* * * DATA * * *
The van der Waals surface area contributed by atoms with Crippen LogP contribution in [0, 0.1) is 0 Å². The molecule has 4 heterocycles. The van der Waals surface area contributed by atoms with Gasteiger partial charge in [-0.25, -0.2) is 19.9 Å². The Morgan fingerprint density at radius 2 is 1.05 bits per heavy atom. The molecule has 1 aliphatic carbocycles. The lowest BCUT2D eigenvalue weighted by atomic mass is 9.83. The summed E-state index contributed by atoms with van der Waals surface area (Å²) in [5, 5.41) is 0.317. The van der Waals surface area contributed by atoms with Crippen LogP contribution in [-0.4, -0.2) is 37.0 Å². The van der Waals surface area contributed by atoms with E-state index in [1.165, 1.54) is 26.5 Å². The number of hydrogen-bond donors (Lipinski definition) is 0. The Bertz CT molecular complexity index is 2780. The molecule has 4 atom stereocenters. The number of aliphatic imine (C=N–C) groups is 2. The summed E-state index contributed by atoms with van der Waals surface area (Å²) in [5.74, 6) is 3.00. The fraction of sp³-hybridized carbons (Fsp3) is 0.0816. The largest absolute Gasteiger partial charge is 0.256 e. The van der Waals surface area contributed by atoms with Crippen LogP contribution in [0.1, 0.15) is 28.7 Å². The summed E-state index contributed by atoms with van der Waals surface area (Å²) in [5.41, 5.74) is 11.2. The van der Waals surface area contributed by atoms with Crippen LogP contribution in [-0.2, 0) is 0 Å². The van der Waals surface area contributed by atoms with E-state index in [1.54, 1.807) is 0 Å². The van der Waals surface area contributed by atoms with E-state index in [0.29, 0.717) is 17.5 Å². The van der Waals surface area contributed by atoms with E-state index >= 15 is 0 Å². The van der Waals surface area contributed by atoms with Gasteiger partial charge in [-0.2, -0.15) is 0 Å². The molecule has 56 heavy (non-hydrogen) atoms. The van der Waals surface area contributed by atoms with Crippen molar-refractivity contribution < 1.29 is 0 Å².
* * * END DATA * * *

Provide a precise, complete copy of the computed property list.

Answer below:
The van der Waals surface area contributed by atoms with Crippen LogP contribution in [0, 0.1) is 0 Å². The molecule has 4 heterocycles. The van der Waals surface area contributed by atoms with Gasteiger partial charge in [-0.25, -0.2) is 19.9 Å². The Morgan fingerprint density at radius 2 is 1.05 bits per heavy atom. The molecule has 1 aliphatic carbocycles. The lowest BCUT2D eigenvalue weighted by atomic mass is 9.83. The summed E-state index contributed by atoms with van der Waals surface area (Å²) in [5, 5.41) is 0.317. The van der Waals surface area contributed by atoms with Crippen LogP contribution in [-0.4, -0.2) is 37.0 Å². The van der Waals surface area contributed by atoms with E-state index in [1.165, 1.54) is 26.5 Å². The number of hydrogen-bond donors (Lipinski definition) is 0. The Bertz CT molecular complexity index is 2780. The molecule has 4 atom stereocenters. The number of aliphatic imine (C=N–C) groups is 2. The summed E-state index contributed by atoms with van der Waals surface area (Å²) in [5.74, 6) is 3.00. The fraction of sp³-hybridized carbons (Fsp3) is 0.0816. The largest absolute Gasteiger partial charge is 0.256 e. The van der Waals surface area contributed by atoms with Crippen LogP contribution in [0.1, 0.15) is 28.7 Å². The summed E-state index contributed by atoms with van der Waals surface area (Å²) in [5.41, 5.74) is 11.2. The van der Waals surface area contributed by atoms with Crippen LogP contribution in [-0.2, 0) is 0 Å². The van der Waals surface area contributed by atoms with E-state index in [1.54, 1.807) is 0 Å². The van der Waals surface area contributed by atoms with E-state index in [0.29, 0.717) is 17.5 Å². The van der Waals surface area contributed by atoms with E-state index >= 15 is 0 Å². The van der Waals surface area contributed by atoms with Gasteiger partial charge in [-0.2, -0.15) is 0 Å². The molecule has 56 heavy (non-hydrogen) atoms. The van der Waals surface area contributed by atoms with Crippen molar-refractivity contribution < 1.29 is 0 Å².